blue creek rainforest preserve, and cave swimming
Blue Creek is a mixed Kek'chi and Mopan village, formed by families moving from San Antonio and Aguacate attracted by the fertile land and crystal clear waters of it's namesake creek, and a small Mennonite community nearby. The Blue Creek 200-acre rainforest preserve and wildlife sanctuary is a short 15-minute hike along a beautifully planted trail leading to the Research Centre and a deep pool of clear water perfect for swimming.
Limited refreshments are available from the Centre and, for a small fee, you are welcome to make use of their deck jutting over the river. It gives a wonderful view of the rainforest canopy, and the antics of the iguanas dropping in the river only to clamber ashore and laboriously climb the trees only to repeat the process all over again! The crystal clear waters of the creek are perfect for a refreshing swim, and you will instantly make friends with the small fishes which come to investigate.
The Preserve's lush rainforest is home to enormous bromeliads, orchids, cohune palms, and heliconias, with vines a-plenty weaving their way through the jungle and a guided hike will reveal numerous medicinal plants. There are hundreds of birds here - including the keel-billed toucan - and the roar of the howler monkeys can be heard nearby.
Blue Creek is also home to the Hokeb Ha Cave, with its large entrance carved from the summit of a hill where the Creek gurgles up from underground. Many Late Classic Maya ceramics have been found inside the cave, as well as an altar, and archaeologists believe the cave was used specifically for ceremonial purposes.
Continuing upstream from the Centre's dock, you clamber over the rocks of a dry creek bed to reach the river emerging from the cave. Blue Creek's limstone caves are full of pristine crystal-clear mineral pools and lagoons, with a water temperature of a constant 75 degrees. With life jackets and headlights you swim into the cave to visit one or more waterfalls, and view the impressive stalctites and stalagmites.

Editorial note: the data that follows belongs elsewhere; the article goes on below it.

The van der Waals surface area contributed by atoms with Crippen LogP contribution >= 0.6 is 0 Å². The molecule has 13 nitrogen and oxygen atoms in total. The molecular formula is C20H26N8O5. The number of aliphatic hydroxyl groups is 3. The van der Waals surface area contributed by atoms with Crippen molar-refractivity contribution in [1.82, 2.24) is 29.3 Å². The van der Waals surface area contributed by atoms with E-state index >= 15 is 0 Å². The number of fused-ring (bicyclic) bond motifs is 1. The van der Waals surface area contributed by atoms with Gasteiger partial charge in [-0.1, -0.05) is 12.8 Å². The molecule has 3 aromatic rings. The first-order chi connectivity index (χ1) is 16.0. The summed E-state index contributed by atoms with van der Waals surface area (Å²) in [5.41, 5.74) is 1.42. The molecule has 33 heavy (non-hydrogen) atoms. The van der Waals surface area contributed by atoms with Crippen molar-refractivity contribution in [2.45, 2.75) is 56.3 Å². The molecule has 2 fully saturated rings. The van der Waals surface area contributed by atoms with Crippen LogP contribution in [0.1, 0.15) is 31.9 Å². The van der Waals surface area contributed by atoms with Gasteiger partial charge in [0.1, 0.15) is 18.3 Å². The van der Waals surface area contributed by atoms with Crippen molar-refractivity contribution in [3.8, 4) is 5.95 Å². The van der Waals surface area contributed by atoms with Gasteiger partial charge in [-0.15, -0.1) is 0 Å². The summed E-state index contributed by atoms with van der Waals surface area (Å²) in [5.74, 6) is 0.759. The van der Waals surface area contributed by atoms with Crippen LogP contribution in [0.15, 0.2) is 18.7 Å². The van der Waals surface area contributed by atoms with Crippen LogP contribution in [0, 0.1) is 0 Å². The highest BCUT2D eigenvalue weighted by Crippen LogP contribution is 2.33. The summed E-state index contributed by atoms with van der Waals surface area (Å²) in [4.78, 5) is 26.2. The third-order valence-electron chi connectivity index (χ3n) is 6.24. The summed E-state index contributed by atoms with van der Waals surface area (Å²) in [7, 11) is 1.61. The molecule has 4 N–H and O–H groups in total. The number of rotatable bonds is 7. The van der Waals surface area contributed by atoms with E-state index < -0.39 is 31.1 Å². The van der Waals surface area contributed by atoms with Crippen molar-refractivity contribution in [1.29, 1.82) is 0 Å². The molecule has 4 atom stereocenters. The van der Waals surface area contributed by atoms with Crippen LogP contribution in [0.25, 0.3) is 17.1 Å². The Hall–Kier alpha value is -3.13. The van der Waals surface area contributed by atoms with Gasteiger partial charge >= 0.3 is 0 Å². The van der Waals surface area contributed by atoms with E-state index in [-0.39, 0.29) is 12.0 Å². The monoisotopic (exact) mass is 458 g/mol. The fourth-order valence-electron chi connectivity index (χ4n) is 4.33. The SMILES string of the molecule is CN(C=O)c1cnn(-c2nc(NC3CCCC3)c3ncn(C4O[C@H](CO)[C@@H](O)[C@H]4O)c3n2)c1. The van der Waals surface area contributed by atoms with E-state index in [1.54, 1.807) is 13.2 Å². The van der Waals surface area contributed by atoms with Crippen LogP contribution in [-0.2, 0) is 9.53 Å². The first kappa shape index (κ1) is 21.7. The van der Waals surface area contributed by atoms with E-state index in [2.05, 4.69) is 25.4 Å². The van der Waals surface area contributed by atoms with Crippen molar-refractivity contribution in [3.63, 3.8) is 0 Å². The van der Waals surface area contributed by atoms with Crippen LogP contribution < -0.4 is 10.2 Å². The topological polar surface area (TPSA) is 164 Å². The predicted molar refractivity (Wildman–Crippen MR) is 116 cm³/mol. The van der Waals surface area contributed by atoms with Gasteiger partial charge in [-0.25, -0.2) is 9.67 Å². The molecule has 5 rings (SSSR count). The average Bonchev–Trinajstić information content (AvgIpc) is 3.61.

It is possible (though not recommended) to visit the cave on your own, and while the calm water at the main entrance is perfect for swimming for most of the year, heavy rains can cause a sudden rise in water levels. You must be accompanied by a guide if you venture inside the cave system, and you can arrange this either in the village or at the Research Centre.
Do-it-yourself! Blue Creek is located approximately 25 miles north-west of Punta Gorda Town. A village bus leaves PG around 11.30am on Mondays, Wednesdays, Fridays and Saturdays. Get off the bus at the low cement bridge spanning the creek, and take the trail from the car park on your right for a 15-minute hike to the research center. Silvano is an excellent local caving guide. Your return journey can be made by either hitching a ride or negotiating a fare back to 'Dump' at the Southern Highway, and then catching one of the regular James Line busses to PG.
Combination tours of Blue Creek are available from PG Town for US$90 per person (minimum 2 persons) including lunch, entrance fees, and guide fees. Choose from Blue Creek and Aguacaliente Wildlife Sanctuary, or Blue Creek and the Cacao Trail. Tours operated by IBTM Tours from the Toledo Travel Center.